Modern olive cultivation became a part of Israel’s agricultural sector only after the establishment of the State in 1948, and today northern Israel is home to a booming olive-oil industry with picturesque olive groves dotting the landscape. Although as popular and as necessary to Israeli life as it once was, one aspect that has certainly (and thankfully!) changed over the years is the method of production. Once made by crushing olives through rolling an elliptic stone back and forth or, better yet, by treading on the olives while wearing wooden shoes, top-quality 21st-century Israeli olive oil production takes full advantage of modern technology.

The Eretz Gshur olive farm located in the heart of the Golan Heights, for example, uses a mechanical harvester which was originally created for grape harvesting and was then adapted to harvest olives. The harvester needs only three workers to operate it, and is able to speedily harvest massive quantities of olives across vast cultivation areas. Not only this, but because every stage of the process is thoroughly controlled–from preparing the plantlets, trimming the trees meticulously, and the careful harvesting process, to the gentle extraction of the oil, stringent taste tests, and extensive laboratory analysis–it means that only the best of the best olive oil is produced.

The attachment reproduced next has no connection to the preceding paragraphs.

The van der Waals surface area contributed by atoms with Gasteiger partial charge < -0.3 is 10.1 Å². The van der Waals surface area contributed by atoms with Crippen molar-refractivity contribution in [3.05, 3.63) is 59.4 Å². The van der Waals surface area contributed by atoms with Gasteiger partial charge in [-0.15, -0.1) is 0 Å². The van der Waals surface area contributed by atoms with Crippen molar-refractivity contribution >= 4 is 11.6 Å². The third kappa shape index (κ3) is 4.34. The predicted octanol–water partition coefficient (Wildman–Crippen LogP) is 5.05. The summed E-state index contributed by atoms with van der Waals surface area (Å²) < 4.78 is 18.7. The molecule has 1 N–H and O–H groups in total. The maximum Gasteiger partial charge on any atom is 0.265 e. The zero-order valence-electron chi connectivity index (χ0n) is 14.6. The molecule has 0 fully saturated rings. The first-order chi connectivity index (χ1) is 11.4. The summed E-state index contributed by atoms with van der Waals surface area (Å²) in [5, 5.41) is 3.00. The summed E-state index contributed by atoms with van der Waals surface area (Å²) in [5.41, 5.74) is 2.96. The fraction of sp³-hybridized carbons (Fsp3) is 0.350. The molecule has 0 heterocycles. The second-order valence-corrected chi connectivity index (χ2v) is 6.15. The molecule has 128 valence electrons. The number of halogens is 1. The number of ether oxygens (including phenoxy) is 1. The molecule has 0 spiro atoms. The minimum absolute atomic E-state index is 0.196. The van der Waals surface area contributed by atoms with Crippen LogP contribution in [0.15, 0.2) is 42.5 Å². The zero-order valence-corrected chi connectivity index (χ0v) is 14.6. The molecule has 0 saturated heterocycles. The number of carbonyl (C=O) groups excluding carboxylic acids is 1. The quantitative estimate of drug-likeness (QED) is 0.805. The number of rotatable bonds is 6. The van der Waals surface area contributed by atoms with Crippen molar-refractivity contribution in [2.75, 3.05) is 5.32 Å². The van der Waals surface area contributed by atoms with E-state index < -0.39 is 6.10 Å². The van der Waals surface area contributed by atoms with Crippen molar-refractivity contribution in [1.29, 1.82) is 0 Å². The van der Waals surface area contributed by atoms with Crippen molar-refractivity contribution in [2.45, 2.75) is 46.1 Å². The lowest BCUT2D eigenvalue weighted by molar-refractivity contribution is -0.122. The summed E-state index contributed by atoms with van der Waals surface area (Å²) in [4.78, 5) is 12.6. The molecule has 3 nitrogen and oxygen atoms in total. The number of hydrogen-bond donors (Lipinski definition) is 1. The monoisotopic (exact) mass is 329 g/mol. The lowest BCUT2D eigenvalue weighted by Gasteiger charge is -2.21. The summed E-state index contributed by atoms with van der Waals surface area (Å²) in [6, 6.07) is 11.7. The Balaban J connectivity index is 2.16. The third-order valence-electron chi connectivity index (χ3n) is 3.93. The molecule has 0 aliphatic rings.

As the methods of production and quality of oil continue to improve and the quantities of produce continue to expand, so too does the range of olive oils available on the market continue to grow. Benzi Elisha, CEO of Zeta Olive Oil, which produces 1,500 tons of olive oil per year and makes exports to the U.S. and China, explains why Israeli olive oil is so special. “Israel is based in the Mediterranean basin, which provides optimal growing conditions for many varieties of olives. In addition, since there is a long history of olive cultivation that goes back centuries, the land has acclimatized and is well-prepared for this growth.”